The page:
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Canning Apple Sauce – No Washing Machine required

Did you ever can before? In my 28 years I’ve never done it though I remember my mother doing that. Living in the GDR that was the way to preserve things from your garden. The more you canned the less you had to buy. So, when my mother-in-law offered some apples I jumped to the opportunity and said yes.

I have made apple sauce before but that was a tiny bit and I froze it because it was not even enough for one jar. This time I had much more and so I consulted my GDR cook book. It says: “Cut up apples, remove stem, bad spots and flower, then cook with little bit of water, puree and sweeten to taste. Fill in hot glasses and cook at 90°C for 20 min.”

Well, if you never canned in your life before these instructions help you only so much. Talking to mom helps though, she knows her stuff.

She canned for the longest time because we have a big garden, which produces a lot of fruit and vegetables. Since that garden produced so much a simple pot on the stove wouldn’t do it. Instead she used the old washing machine. That washing machine had only one moving part, in the center, not like the ones you have today with drums. She could take out that central part which left her with a giant pot. My dad made a little wooden rack on which she could put the jars and then she just need to turn on the machine.

Though I have a washing machine it is clearly not suitable for canning. Follow these simple steps to make your apple sauce and can it too (no washing machine required):


– apples
– lemon juice
– water
– sugar


– pot
– lid
– spoon

First, I quartered my apples and removed the core. I even somewhat peeled away the skin because if came off easily. If you have a food mill you don’t even need to worry about this part. I cut them up in smaller pieces and put the in a pot. Once in a while I drizzled some lemon juice over it so that they wouldn’t brown too much.

Before I pureed the apple sauce.

When the pot is full, or you don’t have any apples anymore, add some water so that the bottom is covered. It was maybe 500ml or less in a big pot. Then place on the stove, cover with the lid and cook. You can tell when the apples start to cook because it will smell like apple sauce. Stir once in a while with a big spoon so that everything is nicely mixed.

Taste the apple sauce and see if you need to add any sugar. I had to add 1 teaspoon to one pot, which is like nothing.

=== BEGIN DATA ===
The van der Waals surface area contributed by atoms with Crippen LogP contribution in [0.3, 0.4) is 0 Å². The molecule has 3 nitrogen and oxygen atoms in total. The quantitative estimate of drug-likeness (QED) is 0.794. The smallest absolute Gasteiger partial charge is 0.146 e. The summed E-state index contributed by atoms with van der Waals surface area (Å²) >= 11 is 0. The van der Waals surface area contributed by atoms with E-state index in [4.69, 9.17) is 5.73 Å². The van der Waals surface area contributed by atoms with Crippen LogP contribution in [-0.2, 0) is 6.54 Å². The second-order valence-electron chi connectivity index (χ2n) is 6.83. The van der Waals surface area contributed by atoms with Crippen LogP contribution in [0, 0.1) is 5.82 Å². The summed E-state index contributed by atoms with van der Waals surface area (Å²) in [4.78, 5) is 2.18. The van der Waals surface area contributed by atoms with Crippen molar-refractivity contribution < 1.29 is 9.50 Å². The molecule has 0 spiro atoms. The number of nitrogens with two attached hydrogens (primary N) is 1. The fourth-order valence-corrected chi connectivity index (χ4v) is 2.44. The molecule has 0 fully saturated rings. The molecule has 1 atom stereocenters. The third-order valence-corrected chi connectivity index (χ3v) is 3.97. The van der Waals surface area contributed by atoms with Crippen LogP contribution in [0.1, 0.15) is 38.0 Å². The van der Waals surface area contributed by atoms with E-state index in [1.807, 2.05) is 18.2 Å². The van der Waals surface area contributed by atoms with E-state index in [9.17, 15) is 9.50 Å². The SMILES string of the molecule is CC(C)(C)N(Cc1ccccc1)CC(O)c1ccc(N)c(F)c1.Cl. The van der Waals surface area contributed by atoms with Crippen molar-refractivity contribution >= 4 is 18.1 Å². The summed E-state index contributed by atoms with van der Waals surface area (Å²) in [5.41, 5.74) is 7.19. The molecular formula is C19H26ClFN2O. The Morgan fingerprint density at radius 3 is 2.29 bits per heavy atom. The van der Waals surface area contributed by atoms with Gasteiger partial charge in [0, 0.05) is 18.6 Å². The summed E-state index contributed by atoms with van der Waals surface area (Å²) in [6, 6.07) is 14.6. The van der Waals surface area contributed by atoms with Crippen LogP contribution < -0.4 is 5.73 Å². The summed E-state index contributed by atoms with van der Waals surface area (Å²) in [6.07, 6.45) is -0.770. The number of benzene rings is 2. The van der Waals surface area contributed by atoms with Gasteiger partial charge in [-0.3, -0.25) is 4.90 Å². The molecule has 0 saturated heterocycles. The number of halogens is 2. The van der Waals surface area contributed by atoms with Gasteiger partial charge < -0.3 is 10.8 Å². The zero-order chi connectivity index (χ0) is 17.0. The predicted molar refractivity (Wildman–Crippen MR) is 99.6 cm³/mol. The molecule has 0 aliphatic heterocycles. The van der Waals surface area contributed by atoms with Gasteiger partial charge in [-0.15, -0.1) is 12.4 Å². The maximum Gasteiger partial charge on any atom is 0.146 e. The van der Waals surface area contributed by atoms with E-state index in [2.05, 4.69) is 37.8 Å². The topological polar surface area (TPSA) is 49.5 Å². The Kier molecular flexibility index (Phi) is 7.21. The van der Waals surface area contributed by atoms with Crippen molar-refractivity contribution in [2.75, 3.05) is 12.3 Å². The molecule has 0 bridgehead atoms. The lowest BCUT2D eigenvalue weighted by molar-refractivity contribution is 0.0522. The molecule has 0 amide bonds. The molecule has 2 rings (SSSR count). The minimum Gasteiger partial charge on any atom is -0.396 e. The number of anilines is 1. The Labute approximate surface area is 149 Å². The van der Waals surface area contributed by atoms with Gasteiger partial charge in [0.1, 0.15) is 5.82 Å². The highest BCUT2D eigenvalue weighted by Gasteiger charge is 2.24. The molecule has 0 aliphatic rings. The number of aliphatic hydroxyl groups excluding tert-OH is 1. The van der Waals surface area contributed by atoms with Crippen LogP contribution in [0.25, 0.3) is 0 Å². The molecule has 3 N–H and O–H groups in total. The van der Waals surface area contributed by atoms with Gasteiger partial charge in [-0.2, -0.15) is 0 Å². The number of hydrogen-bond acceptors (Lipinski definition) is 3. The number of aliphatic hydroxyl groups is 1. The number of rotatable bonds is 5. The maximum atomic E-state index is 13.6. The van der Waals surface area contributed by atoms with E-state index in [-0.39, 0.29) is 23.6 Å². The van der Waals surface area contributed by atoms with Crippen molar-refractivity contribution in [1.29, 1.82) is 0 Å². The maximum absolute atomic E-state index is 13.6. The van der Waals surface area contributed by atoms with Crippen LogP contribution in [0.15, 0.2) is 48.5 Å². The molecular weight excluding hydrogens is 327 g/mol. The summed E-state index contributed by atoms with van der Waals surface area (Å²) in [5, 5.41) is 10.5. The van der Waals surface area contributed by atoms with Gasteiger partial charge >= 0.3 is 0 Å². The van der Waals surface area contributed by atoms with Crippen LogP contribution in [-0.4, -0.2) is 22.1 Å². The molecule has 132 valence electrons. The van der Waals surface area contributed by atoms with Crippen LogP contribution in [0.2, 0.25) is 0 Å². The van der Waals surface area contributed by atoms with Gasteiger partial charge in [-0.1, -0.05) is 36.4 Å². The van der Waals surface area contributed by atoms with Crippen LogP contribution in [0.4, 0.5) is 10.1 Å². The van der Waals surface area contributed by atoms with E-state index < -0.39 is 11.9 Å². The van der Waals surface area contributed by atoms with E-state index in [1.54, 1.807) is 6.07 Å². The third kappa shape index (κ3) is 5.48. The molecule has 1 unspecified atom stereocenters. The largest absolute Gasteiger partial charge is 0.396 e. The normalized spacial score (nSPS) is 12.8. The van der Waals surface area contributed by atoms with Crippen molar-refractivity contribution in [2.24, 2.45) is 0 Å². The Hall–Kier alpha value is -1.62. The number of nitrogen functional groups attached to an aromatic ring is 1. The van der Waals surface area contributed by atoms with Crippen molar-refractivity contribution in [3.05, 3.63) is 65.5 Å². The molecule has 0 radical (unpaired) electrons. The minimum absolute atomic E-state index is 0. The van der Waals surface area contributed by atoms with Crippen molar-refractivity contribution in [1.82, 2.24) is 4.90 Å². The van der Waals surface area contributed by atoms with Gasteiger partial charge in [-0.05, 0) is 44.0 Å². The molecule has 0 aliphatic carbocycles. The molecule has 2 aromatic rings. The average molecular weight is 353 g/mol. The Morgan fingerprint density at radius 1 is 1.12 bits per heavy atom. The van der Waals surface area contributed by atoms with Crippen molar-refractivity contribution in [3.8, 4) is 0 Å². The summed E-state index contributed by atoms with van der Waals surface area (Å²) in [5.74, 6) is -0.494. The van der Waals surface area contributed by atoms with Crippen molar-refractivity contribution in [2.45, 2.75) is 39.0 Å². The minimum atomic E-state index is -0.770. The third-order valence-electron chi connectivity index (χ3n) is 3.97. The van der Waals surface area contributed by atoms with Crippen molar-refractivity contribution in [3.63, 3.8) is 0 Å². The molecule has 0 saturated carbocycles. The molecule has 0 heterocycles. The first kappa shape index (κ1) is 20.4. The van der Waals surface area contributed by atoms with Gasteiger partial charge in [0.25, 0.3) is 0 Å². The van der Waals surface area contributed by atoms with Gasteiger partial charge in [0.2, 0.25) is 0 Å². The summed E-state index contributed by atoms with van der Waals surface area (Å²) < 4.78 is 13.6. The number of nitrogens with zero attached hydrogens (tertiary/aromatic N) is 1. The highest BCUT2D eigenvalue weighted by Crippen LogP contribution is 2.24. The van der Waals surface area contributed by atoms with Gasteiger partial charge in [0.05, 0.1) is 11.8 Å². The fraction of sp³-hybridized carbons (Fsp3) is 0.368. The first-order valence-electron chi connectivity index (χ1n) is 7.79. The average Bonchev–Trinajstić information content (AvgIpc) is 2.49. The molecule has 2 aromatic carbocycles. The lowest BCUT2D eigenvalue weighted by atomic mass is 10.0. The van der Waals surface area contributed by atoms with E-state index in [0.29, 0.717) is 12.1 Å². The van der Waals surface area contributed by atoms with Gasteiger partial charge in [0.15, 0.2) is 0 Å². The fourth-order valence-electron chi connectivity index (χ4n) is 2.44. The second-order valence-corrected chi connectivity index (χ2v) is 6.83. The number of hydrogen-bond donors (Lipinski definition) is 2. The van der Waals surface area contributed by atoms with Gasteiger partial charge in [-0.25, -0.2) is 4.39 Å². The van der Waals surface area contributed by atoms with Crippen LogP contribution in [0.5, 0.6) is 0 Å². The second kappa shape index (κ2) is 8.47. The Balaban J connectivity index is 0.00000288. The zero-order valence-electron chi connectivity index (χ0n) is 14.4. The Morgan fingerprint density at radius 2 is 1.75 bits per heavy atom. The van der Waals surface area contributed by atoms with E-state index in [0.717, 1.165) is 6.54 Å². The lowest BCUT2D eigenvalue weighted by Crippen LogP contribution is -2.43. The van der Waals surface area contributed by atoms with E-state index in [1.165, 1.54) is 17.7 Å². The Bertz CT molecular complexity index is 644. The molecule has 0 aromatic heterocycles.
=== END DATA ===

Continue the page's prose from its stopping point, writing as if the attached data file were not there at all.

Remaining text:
Now you can start canning, or, if you don’t have any jars, let the sauce cool down and store in the fridge until you get some.

After pureeing and very hot.

To can apple sauce:

– apple sauce
– large pot
– smaller pot
– canning jars
– lids for jars
– tongs
– funnel
– magnetic wand
– towel

Fill the large pot with water and bring to a boil. Place the canning jars inside and boil for at least 10 min, the higher you are (altitude) the longer you need to boil them. Do the same with the smaller pot and the lids.

If you just made the apple sauce make sure it’s been boiling for at least 5 min. If you have cold apple sauce, bring to a boil and boil for 5 min.


Tip: It would be helpful to have canning tools which include, but are not limited to: jar lifter, canning funnel, magnetic wand, bubble remover/head space gauge. Mine was bought at Canadian Tire and is from the Bernardin line.

Remove the jars from the boiling water, empty any water and place on a towel. Fill each jar by using a funnel. You DON’T want any food/liquid on the rim of your jar, otherwise it won’t seal properly. Leave a little bit of head space to a vacuum can be created. Also, make sure there are not too many bubbles.

Place the lid on top of each jar and screw tight. This is where the magnetic wand comes in handy because the lids are really hot. When screwing them shut, use a kitchen towel or tea towel so you won’t burn your hands.

Usually the jars would be placed in a pot with boiling water for another 20 to 30 min. If you do so, make sure they are not placed directly on the bottom of the pot but put in some chop sticks so the jars won’t touch the bottom.

This was not necessary with the apple sauce. You can tell by the “click” sound if your canning worked. Warm air cools down, thus shrinks and sucks in the lid. When you open a jar then it also should make a “click” or “plop” sound. If it does not do that you should be cautious about the food and throw it out.

Injuries can happen. Boiling apple sauce splutters and can cause burns.

Making apple sauce and canning it is probably most simply way of all canning. Making jam for example requires some more skills. For now I will stick with apple sauce because there are still 20 lbs apples in my kitchen that need to be taken care of.

Happy canning!


About andreamacleod

Take a KitchenAid Artisan machine, a young wife, time, creativity and mix it well. You end up with endless options of baking goodies from German torte to North American cupcakes. Follow me on my baking and cooking adventures and throw in your cent or two. There are no limits!

3 responses »

  1. I haven’t done much canning for year… I used to can when I lived closer to my dad’s as my mom had a canner. I do make jelly but think I should try my hand at canning some apple sauce. First I need to go and pick some apples.

  2. I have been doing some cannin this year, but have not yet tried apple sauce. Maybe this fall when the apples are cheeper I will try this out. Thanks for the tips 🙂

  3. Pingback: Last Day of August « Baking in Saskatoon

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